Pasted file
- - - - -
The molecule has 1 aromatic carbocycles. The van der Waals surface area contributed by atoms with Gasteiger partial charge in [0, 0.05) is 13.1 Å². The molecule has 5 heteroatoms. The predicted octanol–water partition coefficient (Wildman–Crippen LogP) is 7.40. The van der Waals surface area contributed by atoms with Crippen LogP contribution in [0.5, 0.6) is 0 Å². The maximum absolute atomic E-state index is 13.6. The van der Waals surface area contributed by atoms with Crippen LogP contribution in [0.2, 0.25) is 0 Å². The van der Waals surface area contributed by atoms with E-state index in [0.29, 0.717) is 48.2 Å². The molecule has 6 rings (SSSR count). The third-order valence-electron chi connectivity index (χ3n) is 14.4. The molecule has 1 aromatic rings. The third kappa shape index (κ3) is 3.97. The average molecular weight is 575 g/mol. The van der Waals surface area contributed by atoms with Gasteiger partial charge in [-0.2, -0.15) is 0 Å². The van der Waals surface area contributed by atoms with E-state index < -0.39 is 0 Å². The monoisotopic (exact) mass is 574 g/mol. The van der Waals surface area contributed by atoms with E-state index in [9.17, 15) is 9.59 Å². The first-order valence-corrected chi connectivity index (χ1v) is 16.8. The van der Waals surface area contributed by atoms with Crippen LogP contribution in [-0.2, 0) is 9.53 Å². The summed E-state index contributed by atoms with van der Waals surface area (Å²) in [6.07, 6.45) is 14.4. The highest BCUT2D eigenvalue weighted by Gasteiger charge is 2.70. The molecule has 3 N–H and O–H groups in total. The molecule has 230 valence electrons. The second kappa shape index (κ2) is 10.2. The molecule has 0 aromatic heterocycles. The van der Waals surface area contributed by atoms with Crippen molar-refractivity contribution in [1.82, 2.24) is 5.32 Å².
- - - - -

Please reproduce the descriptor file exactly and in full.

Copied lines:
The molecule has 1 aromatic carbocycles. The van der Waals surface area contributed by atoms with Gasteiger partial charge in [0, 0.05) is 13.1 Å². The molecule has 5 heteroatoms. The predicted octanol–water partition coefficient (Wildman–Crippen LogP) is 7.40. The van der Waals surface area contributed by atoms with Crippen LogP contribution in [0.5, 0.6) is 0 Å². The maximum absolute atomic E-state index is 13.6. The van der Waals surface area contributed by atoms with Crippen LogP contribution in [0.2, 0.25) is 0 Å². The van der Waals surface area contributed by atoms with E-state index in [0.29, 0.717) is 48.2 Å². The molecule has 6 rings (SSSR count). The third-order valence-electron chi connectivity index (χ3n) is 14.4. The molecule has 1 aromatic rings. The third kappa shape index (κ3) is 3.97. The average molecular weight is 575 g/mol. The van der Waals surface area contributed by atoms with Gasteiger partial charge in [-0.2, -0.15) is 0 Å². The van der Waals surface area contributed by atoms with E-state index < -0.39 is 0 Å². The monoisotopic (exact) mass is 574 g/mol. The van der Waals surface area contributed by atoms with E-state index in [9.17, 15) is 9.59 Å². The first-order valence-corrected chi connectivity index (χ1v) is 16.8. The van der Waals surface area contributed by atoms with Crippen LogP contribution in [-0.2, 0) is 9.53 Å². The summed E-state index contributed by atoms with van der Waals surface area (Å²) in [6.07, 6.45) is 14.4. The highest BCUT2D eigenvalue weighted by Gasteiger charge is 2.70. The molecule has 3 N–H and O–H groups in total. The molecule has 230 valence electrons. The second kappa shape index (κ2) is 10.2. The molecule has 0 aromatic heterocycles. The van der Waals surface area contributed by atoms with Crippen molar-refractivity contribution in [1.82, 2.24) is 5.32 Å².